The Lie: No, you can’t get junk cereal this week. You got it last time. I’ve been keeping track.
The Truth: I haven’t been keeping track, but they evidently haven’t either. I’ve got a deal with my kids that they can get sugary cereal one out of every three trips to the grocery store, and no more frequently than that. (“Deal” might not be the most accurate way to describe it, but there isn’t really a word for “dubious concession I make against my better judgment in order to mitigate my children’s incessant complaining, even if only slightly.”)
Thanks to a couple of strategic moves I’ve discovered, I’ve managed to reduce the rate to something closer to one out of every five or six trips. In the first, I can go to the store while they’re at their mom’s, in which case their non-presence amounts to a forfeiture of privileges; and in the second, a riskier but ultimately more satisfying ruse, I surreptitiously discard their cereal at the check-out line and feign disappointment at its absence once we get home. Today, I discovered what might be the simplest loophole: I simply take advantage of the fact that no one involved seems to have an actual working knowledge of where we are in the sequence.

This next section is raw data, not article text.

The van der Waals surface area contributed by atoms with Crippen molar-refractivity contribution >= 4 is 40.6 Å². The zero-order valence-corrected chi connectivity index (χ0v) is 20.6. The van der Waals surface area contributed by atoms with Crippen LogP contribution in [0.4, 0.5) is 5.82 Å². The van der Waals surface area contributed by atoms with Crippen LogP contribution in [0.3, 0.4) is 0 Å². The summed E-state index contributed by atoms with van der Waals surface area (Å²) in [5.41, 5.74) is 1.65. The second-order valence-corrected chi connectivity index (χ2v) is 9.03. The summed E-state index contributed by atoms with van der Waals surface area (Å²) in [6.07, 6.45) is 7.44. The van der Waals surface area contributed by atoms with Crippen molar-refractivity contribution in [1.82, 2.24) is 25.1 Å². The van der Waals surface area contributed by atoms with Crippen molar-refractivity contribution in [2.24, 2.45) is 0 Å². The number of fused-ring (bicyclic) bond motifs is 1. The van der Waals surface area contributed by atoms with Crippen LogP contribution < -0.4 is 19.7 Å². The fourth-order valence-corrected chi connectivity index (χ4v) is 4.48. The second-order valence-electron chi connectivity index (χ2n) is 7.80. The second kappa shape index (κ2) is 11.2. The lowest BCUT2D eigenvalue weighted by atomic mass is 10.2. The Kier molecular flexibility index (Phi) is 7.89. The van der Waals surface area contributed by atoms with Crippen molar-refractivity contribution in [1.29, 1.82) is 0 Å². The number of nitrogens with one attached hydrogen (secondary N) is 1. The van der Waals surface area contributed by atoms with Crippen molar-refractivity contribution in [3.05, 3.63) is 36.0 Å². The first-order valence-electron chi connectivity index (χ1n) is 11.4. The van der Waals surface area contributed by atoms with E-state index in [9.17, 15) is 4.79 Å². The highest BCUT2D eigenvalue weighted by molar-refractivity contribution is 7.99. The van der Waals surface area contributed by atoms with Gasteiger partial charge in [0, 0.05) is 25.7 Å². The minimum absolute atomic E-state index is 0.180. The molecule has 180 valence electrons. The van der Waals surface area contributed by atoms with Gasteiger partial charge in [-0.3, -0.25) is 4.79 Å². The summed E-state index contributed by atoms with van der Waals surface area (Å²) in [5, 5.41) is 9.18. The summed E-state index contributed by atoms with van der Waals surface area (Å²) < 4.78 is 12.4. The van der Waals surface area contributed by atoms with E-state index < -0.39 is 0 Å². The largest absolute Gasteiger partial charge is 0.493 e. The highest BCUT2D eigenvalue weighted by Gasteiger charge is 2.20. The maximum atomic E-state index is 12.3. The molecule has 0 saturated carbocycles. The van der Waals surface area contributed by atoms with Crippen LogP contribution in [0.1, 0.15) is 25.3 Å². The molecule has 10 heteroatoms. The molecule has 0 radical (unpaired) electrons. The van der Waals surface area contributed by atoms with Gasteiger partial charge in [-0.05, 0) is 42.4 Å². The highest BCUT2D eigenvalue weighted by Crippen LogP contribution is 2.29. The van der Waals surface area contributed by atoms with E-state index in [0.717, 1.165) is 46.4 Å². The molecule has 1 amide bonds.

A part of me feels bad for practicing duplicity with my kids, particularly within the context of an allegedly honest agreement, but I rationalize this by telling myself I’m merely preparing them for their future interactions with credit card companies.